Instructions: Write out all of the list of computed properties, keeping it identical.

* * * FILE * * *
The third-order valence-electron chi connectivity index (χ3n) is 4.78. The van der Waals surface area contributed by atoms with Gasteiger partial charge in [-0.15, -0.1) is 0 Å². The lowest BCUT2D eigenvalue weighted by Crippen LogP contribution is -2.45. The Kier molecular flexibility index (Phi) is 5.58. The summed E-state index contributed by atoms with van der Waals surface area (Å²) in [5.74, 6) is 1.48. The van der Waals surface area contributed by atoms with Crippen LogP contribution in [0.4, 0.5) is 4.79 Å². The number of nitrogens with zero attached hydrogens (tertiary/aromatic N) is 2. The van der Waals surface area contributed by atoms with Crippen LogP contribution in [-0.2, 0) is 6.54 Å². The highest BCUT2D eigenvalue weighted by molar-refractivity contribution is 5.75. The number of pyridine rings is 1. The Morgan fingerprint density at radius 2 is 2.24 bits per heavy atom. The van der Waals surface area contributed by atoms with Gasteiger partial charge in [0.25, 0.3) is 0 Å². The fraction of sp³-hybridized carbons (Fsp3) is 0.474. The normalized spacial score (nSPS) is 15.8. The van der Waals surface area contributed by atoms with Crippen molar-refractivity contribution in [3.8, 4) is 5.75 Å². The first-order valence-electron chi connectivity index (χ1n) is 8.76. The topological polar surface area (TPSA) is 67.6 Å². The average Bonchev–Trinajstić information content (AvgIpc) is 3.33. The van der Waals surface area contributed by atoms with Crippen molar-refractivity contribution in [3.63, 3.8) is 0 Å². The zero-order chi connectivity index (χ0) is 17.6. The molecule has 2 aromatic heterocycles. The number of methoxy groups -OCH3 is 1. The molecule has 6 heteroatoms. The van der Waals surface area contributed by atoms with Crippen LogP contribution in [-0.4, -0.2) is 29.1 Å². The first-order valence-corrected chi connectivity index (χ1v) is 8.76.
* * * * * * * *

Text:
The third-order valence-electron chi connectivity index (χ3n) is 4.78. The van der Waals surface area contributed by atoms with Gasteiger partial charge in [-0.15, -0.1) is 0 Å². The lowest BCUT2D eigenvalue weighted by Crippen LogP contribution is -2.45. The Kier molecular flexibility index (Phi) is 5.58. The summed E-state index contributed by atoms with van der Waals surface area (Å²) in [5.74, 6) is 1.48. The van der Waals surface area contributed by atoms with Crippen LogP contribution in [0.4, 0.5) is 4.79 Å². The number of nitrogens with zero attached hydrogens (tertiary/aromatic N) is 2. The van der Waals surface area contributed by atoms with Crippen LogP contribution in [-0.2, 0) is 6.54 Å². The highest BCUT2D eigenvalue weighted by molar-refractivity contribution is 5.75. The number of pyridine rings is 1. The Morgan fingerprint density at radius 2 is 2.24 bits per heavy atom. The van der Waals surface area contributed by atoms with Gasteiger partial charge in [0.25, 0.3) is 0 Å². The fraction of sp³-hybridized carbons (Fsp3) is 0.474. The normalized spacial score (nSPS) is 15.8. The van der Waals surface area contributed by atoms with Crippen molar-refractivity contribution in [3.8, 4) is 5.75 Å². The first-order valence-electron chi connectivity index (χ1n) is 8.76. The topological polar surface area (TPSA) is 67.6 Å². The average Bonchev–Trinajstić information content (AvgIpc) is 3.33. The van der Waals surface area contributed by atoms with Crippen molar-refractivity contribution in [3.63, 3.8) is 0 Å². The zero-order chi connectivity index (χ0) is 17.6. The molecule has 2 aromatic heterocycles. The number of methoxy groups -OCH3 is 1. The molecule has 6 heteroatoms. The van der Waals surface area contributed by atoms with Crippen LogP contribution in [-0.4, -0.2) is 29.1 Å². The first-order valence-corrected chi connectivity index (χ1v) is 8.76.